The 28 February 2017 will forever be etched on my memory. On that day the most wonderful, resilient, inspiring family came into my life. As I stood at the arrivals gate at Gatwick Airport, minutes before they came through, I worried about how things would be. I already knew each of their names and ages and a few details about their background. Two days earlier, I’d taken out the passport-sized photos sent to me by the Home Office, and gazed into their faces wondering how we would get on. Now, as I stood there clutching a welcome balloon and a teddy bear, I knew a year’s worth of planning was building to a crescendo and the real work was about to begin.
Back in 2015, like many in the UK, I felt helpless about what to do for those at the centre of our news bulletins. For months on end the images and stories of ordinary people – men, women, children and babies – fleeing violence and war filled our screens. I sent donations abroad, wrote letters, signed petitions and fired off angry tweets asking our government to do more, but it never felt enough. I wanted to do something more personal and more meaningful. My quest for action led me in the autumn of 2015 to Calais, where on a wet and cold day, I found myself listening to the heart-rending stories of those who had made extraordinary journeys to find sanctuary, only to get stuck in the mud of ‘The Jungle’. As I returned to my London home late that evening, I crawled into my warm, comfortable bed and vowed that the following day I would find a way to do something.
And so it happened. The very next day, through my friends at Citizens UK, I learnt that the Home Office were considering the introduction of a new refugee sponsorship element to the UK Syrian Resettlement Scheme. This would be based on the Canadian Private Sponsorship model that allowed ordinary people from ordinary communities to take responsibility for the resettlement of a family. As a leader of a Salvation Army church in south-west London, I realised that this might be exactly the sort of thing we could do. So began our conversations with the Home Office.
In time, we came to understand the complex nature of the task. We would need to build a team of volunteers from our community with the right mix of skills and experience. We needed people who knew about English language tuition, who knew how to negotiate the benefits system, and others with knowledge of health provision and schools. We needed Arabic speakers and fundraisers, and people who just understood the importance of friendship and hospitality. And crucially we needed a house for a family to live in for two years.
Once we began talking about our intentions, the doors began to open. People came forward from the church with a desire to help. Further afield we discovered an expert in teaching English and it turned out her next door neighbours were Arabic speakers with time on their hands. The donations for furnishing a house began to come in – TVs and sofas, kitchen equipment and beds. Everywhere we turned, we discovered people willing and ready to lend a hand. Then finally, after much searching and wondering if it would ever happen, the property fell into place.
Over a nine-month period we laid out our plans, filled in the application forms, trained our volunteers and forged a relationship with our local authority. A few days before Christmas 2016, we received an email from the Home Office saying our application was successful. Two months later, on 28 February 2017, we found ourselves standing at the arrivals gate in Gatwick ready to greet our family.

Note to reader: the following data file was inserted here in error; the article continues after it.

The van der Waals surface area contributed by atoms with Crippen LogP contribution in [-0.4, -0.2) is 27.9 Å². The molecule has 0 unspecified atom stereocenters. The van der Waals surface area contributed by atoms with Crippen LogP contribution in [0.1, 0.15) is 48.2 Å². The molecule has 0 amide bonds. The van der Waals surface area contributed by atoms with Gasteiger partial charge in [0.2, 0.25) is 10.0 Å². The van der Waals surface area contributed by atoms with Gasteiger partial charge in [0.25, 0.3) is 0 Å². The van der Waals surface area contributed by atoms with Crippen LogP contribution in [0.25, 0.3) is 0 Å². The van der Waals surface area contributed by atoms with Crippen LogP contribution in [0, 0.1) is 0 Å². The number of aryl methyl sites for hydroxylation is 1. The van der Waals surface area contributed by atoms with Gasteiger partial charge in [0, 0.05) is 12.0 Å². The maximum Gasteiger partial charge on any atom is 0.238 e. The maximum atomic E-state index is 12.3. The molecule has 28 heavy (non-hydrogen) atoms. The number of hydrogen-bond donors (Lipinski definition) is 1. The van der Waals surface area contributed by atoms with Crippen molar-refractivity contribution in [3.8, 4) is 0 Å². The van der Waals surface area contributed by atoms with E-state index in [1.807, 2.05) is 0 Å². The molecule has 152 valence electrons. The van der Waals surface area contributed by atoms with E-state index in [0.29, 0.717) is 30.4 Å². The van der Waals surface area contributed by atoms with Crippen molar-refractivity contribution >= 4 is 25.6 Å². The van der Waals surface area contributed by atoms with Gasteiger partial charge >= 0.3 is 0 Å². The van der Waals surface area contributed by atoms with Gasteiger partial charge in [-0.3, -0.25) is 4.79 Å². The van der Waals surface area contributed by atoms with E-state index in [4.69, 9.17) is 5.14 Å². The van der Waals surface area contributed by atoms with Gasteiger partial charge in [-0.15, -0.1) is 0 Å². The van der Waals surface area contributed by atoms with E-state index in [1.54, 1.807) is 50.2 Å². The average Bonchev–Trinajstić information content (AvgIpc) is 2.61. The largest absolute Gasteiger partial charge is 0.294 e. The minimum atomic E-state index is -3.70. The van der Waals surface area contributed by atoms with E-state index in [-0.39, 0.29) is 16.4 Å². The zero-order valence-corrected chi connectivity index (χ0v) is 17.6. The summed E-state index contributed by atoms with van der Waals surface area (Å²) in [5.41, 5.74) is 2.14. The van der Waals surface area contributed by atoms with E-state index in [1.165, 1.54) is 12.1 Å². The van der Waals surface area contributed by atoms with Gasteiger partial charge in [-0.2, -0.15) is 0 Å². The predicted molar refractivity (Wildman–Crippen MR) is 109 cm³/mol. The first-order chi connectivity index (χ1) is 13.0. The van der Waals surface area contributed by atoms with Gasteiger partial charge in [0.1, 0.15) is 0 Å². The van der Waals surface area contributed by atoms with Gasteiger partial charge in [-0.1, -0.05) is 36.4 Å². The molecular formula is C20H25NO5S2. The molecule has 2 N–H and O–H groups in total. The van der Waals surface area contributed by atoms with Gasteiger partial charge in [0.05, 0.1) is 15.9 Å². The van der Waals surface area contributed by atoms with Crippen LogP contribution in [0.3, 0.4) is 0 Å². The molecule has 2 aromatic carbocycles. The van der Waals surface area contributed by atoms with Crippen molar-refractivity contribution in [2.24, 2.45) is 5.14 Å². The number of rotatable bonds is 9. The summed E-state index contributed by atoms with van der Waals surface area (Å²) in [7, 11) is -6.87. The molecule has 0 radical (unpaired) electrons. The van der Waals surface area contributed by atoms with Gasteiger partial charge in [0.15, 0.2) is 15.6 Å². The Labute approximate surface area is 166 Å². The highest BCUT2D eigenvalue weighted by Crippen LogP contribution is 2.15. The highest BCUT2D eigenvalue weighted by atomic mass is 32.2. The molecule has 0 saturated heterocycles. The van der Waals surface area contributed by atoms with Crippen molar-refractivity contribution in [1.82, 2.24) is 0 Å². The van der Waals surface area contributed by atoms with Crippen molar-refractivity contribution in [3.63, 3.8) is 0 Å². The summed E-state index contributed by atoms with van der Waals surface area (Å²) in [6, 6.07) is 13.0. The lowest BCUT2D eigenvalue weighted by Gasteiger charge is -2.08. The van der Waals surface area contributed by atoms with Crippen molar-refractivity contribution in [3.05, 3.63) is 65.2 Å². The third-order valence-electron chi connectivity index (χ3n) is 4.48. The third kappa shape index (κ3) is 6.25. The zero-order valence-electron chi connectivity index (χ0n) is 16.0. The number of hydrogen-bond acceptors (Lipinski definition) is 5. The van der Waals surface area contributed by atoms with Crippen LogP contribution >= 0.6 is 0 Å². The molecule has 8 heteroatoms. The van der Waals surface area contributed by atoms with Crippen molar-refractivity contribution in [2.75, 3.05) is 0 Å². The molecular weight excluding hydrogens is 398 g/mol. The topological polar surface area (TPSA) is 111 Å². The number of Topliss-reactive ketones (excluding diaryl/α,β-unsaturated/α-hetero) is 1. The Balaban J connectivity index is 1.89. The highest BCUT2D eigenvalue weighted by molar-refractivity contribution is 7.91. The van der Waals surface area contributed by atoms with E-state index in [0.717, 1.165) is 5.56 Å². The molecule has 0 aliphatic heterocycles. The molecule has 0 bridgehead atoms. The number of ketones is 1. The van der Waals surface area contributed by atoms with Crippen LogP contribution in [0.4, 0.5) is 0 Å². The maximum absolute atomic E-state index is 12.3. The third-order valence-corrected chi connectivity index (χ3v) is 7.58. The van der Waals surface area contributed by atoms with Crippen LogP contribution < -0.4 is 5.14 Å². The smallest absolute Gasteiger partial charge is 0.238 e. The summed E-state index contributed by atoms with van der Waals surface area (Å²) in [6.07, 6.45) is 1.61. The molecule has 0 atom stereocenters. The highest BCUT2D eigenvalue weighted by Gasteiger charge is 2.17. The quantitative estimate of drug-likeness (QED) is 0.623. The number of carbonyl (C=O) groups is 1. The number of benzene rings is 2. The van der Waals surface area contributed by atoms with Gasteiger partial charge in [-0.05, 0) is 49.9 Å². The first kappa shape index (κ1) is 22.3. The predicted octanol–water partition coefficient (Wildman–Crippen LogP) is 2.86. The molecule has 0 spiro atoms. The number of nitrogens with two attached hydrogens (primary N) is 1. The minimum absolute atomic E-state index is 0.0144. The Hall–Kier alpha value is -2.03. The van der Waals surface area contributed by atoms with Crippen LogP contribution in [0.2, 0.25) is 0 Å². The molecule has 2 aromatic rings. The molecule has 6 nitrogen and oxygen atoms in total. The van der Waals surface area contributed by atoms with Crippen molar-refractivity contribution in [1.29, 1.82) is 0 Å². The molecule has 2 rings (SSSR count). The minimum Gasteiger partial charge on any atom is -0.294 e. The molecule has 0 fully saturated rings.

That was 16 months ago. At the time, as pioneers of the new community sponsorship scheme, it already felt like a great achievement, but as the family crossed the threshold from the airport gate and into our lives, we realised it was only just the beginning.
We’re often asked what we’ve learned along the community sponsorship journey since the family arrived. We can testify to joys and sorrows, challenges and breakthroughs. I remember the joy of seeing the two girls going to school for the first time in seven years. Their parents told us that they were up at 04.30 in the morning, dressed in their uniforms and waiting patiently for the school day to begin. I recall the moment that the dad was offered his first job, only four months after arriving. He had been itching to work from day one. Then there was the day the mum cooked 12 of our volunteers a slap-up meal as a thank you. Her cooking is now celebrated throughout the neighbourhood and she’s constantly booked for local events. On the other hand, there have been more difficult days, for example when heart-breaking news arrived about family members back home. There have also been frustrations with medical appointments, benefit payments and negotiating bureaucracy. We’ve often sat back and marvelled at the family’s patience.
As a sponsoring team we share willingly how the experience has transformed us. We hadn’t expected it to have such a profound effect, but it has. The family have taught us about what a real welcome looks like. They’ve taught us about the meaning of family and cross-cultural friendship. We’ve been humbled by their trust and their arrival has forged us into a better, more caring and hospitable community. At the beginning we thought it was their lives that would be transformed, but in all honesty, it turned out to be ours.
by Nick Coke
Major, The Salvation Army
Raynes Park Community Church and Refugee Response Co-ordinator, UK and Ireland